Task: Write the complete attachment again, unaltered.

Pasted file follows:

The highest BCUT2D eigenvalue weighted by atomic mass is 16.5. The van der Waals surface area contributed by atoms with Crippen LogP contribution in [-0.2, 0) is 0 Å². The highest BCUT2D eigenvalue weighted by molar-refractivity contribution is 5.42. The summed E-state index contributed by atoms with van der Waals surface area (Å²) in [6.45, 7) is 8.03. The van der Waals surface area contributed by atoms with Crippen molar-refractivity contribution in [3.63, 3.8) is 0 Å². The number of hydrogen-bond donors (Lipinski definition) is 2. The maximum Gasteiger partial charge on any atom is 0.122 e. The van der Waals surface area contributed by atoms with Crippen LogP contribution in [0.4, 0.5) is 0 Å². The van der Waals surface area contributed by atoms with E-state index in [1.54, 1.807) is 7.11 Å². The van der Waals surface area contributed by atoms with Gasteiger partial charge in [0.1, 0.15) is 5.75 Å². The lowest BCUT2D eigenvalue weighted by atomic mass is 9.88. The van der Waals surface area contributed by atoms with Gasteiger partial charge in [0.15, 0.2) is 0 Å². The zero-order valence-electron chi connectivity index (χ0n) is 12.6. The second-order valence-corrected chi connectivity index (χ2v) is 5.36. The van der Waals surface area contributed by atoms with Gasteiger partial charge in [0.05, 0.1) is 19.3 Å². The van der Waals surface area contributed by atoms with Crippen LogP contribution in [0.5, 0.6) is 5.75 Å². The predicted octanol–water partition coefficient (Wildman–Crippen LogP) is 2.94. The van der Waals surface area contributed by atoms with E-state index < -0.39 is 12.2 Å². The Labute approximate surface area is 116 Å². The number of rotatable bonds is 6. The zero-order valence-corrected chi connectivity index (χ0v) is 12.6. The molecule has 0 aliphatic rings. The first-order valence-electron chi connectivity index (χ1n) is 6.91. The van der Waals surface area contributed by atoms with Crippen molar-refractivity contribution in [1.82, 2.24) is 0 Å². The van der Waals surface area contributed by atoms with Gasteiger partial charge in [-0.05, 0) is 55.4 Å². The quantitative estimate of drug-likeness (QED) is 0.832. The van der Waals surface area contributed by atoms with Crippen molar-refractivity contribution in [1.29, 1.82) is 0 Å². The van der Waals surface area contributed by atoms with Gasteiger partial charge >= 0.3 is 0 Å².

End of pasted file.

The highest BCUT2D eigenvalue weighted by atomic mass is 16.5. The van der Waals surface area contributed by atoms with Crippen LogP contribution in [-0.2, 0) is 0 Å². The highest BCUT2D eigenvalue weighted by molar-refractivity contribution is 5.42. The summed E-state index contributed by atoms with van der Waals surface area (Å²) in [6.45, 7) is 8.03. The van der Waals surface area contributed by atoms with Crippen molar-refractivity contribution in [3.63, 3.8) is 0 Å². The number of hydrogen-bond donors (Lipinski definition) is 2. The maximum Gasteiger partial charge on any atom is 0.122 e. The van der Waals surface area contributed by atoms with Crippen LogP contribution in [0.4, 0.5) is 0 Å². The van der Waals surface area contributed by atoms with E-state index in [1.54, 1.807) is 7.11 Å². The van der Waals surface area contributed by atoms with Gasteiger partial charge in [0.1, 0.15) is 5.75 Å². The lowest BCUT2D eigenvalue weighted by atomic mass is 9.88. The van der Waals surface area contributed by atoms with Gasteiger partial charge in [0.15, 0.2) is 0 Å². The zero-order valence-electron chi connectivity index (χ0n) is 12.6. The second-order valence-corrected chi connectivity index (χ2v) is 5.36. The van der Waals surface area contributed by atoms with Gasteiger partial charge in [0.05, 0.1) is 19.3 Å². The van der Waals surface area contributed by atoms with Crippen LogP contribution in [0.5, 0.6) is 5.75 Å². The predicted octanol–water partition coefficient (Wildman–Crippen LogP) is 2.94. The van der Waals surface area contributed by atoms with E-state index < -0.39 is 12.2 Å². The Labute approximate surface area is 116 Å². The number of rotatable bonds is 6. The zero-order valence-corrected chi connectivity index (χ0v) is 12.6. The molecule has 0 aliphatic rings. The first-order valence-electron chi connectivity index (χ1n) is 6.91. The van der Waals surface area contributed by atoms with Crippen molar-refractivity contribution in [1.82, 2.24) is 0 Å². The van der Waals surface area contributed by atoms with Gasteiger partial charge in [-0.05, 0) is 55.4 Å². The quantitative estimate of drug-likeness (QED) is 0.832. The van der Waals surface area contributed by atoms with Crippen molar-refractivity contribution in [1.29, 1.82) is 0 Å². The van der Waals surface area contributed by atoms with Gasteiger partial charge >= 0.3 is 0 Å².